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The Queen of Versailles - review

An unexpectedly sympathetic portrayal of the wife of a timeshare mogul.

The Queen of Versailles (PG)
dir: Lauren Greenfield

When the photographer and film-maker Lauren Greenfield began shooting a documentary in 2007 about the American timeshare mogul David Siegel and his wife, Jacqueline, it had all the makings of several Grand Designs Christmas specials rolled into one, with a dash of The Osbournes to taste.

The Siegels were well into the construction in Florida of the largest private home in the US: a 90,000-square-foot mansion incorporating a roller rink, a theatre, a sushi bar, ten kitchens, 17 bathrooms, two tennis courts and a baseball field (just the one – no need to go overboard). The mansion’s designs are modelled on Versailles. What do you mean Marie Antoinette never went rollerblading? The point is we’ve all gone on holiday and brought back a little piece of the experience with us – a ship’s wheel to hang in the bathroom, some rugs from a souk to trip over in the living room for the next 12 months. It’s the same for the Siegels, except that for them “little” has no meaning until it’s applied to their choice of pets. You know the sort of pooch: bones like toothpicks, eyes like grapefruits, fits inside a matchbox without much of a fight.

Jackie was always going to be Greenfield’s main focus – hence the film’s title – and you can see why. At 43, she has amassed more than her rightful share of contradictions. She’s a former Mrs Florida with a computer engineering degree. She likes caviar from the tin but is not too proud to take the limo to the drive-thru McDonald’s.

An economically straitened childhood has fostered in her a tenacious spirit, or strengthened one that was already there. Just as she has clung to this through the swaddling layers of decadence, she has remained corporeal through the cosmetic tweaking and bronzing: her face is boxy and feline. David, 31 years her senior, with a stewed and doughy texture, wonders what she sees in him, as multi-millionaires always tend to. But Jackie is different. She has lots going on upstairs besides those 17 bathrooms.

Perhaps the biggest surprise is that she remains likeable despite coming out with the sort of provocations that beg for the guillotine. In her half-built Versailles, she cascades up the giant staircase – anyone can cascade down a staircase but have you ever tried cascading up one? – and declares: “This is the staircase I’d use if I were visiting the children.” Jackie is mother to eight, including her orphaned niece. “I never would’ve had so many children if I couldn’t have a nanny,” she says. No one watching The Queen of Versailles would doubt she loves them. The real question is: does she know all their names?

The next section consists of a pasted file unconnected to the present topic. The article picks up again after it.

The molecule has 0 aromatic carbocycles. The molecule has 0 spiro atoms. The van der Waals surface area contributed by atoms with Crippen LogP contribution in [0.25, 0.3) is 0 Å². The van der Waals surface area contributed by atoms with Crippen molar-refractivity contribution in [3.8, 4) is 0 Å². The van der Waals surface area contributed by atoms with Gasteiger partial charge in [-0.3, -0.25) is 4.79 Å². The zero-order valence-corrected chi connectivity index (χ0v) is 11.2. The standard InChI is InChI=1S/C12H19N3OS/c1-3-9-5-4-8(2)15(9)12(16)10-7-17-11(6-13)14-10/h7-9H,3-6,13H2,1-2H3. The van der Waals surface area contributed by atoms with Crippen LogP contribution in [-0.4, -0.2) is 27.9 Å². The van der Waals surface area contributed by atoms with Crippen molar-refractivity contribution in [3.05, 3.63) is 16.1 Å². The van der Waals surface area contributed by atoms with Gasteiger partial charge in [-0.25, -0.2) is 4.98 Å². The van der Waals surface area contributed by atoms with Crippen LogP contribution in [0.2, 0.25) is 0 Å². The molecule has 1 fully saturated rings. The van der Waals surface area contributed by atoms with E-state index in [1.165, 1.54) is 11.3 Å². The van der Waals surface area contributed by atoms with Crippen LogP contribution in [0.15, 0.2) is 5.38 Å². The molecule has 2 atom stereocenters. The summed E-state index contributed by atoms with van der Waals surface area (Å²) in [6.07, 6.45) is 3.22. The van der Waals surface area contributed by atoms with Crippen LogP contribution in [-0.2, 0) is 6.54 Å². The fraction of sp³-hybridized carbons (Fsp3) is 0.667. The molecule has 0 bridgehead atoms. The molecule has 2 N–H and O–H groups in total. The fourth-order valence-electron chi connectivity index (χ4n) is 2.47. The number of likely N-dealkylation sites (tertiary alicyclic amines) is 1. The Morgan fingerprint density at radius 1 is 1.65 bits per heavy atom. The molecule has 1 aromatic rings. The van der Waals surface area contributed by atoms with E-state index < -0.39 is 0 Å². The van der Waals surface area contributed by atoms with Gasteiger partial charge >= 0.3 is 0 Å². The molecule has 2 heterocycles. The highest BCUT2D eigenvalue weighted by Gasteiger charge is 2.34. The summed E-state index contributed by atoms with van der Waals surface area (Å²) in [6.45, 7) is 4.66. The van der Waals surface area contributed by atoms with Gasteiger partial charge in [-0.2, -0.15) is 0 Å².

Over time, the emphasis of Greenfield’s film changed beyond recognition. As it now stands, it’s a portrait of economic decline no less relevant for adopting the perspective of the 1 per cent. The Siegels, with their money built on the sub-prime neverland of luxury timeshare, proved as vulnerable to the financial crisis as anyone. The promise of heaven, two weeks a year in a Las Vegas skyscraper apartment, was flogged to families who had to gurn and grimace and shake out their wallets just to make the deposit. When they couldn’t pay, nor could the Siegels. Even the rich can be poor, sort of.

As the construction of their Versailles grinds to a halt, and staff members are laid off at work and at home, the bills start piling up along with the metaphors. It turns out that toy dogs lay real turds: the carpets are peppered with them. Jackie checks on the pet lizard in its tank and finds a deflated, desiccated skin. “The lizard is dead!” she sighs at a passing child. “I didn’t know we had a lizard,” he shoots back with a dramatist’s sense of irony and a stand-up’s timing. It’s a miracle that Greenfield’s crew kept hold of their equipment in between clasping their hands in gratitude for all the killer material they were getting.

Siegel is currently suing the film-makers: despite describing his own trajectory on screen as “riches-to-rags”, he has decided that the movie is defamatory. I think he should thank Greenfield for insisting throughout that her subjects are human and vulnerable, and for producing a downfall story that registers only a negligible score on the Schadenfreude scale.

Ryan Gilbey is the New Statesman's film critic. He is also the author of It Don't Worry Me (Faber), about 1970s US cinema, and a study of Groundhog Day in the "Modern Classics" series (BFI Publishing). He was named reviewer of the year in the 2007 Press Gazette awards and is Film Critic in Residence at Falmouth University.

This article first appeared in the 10 September 2012 issue of the New Statesman, Autumn politics special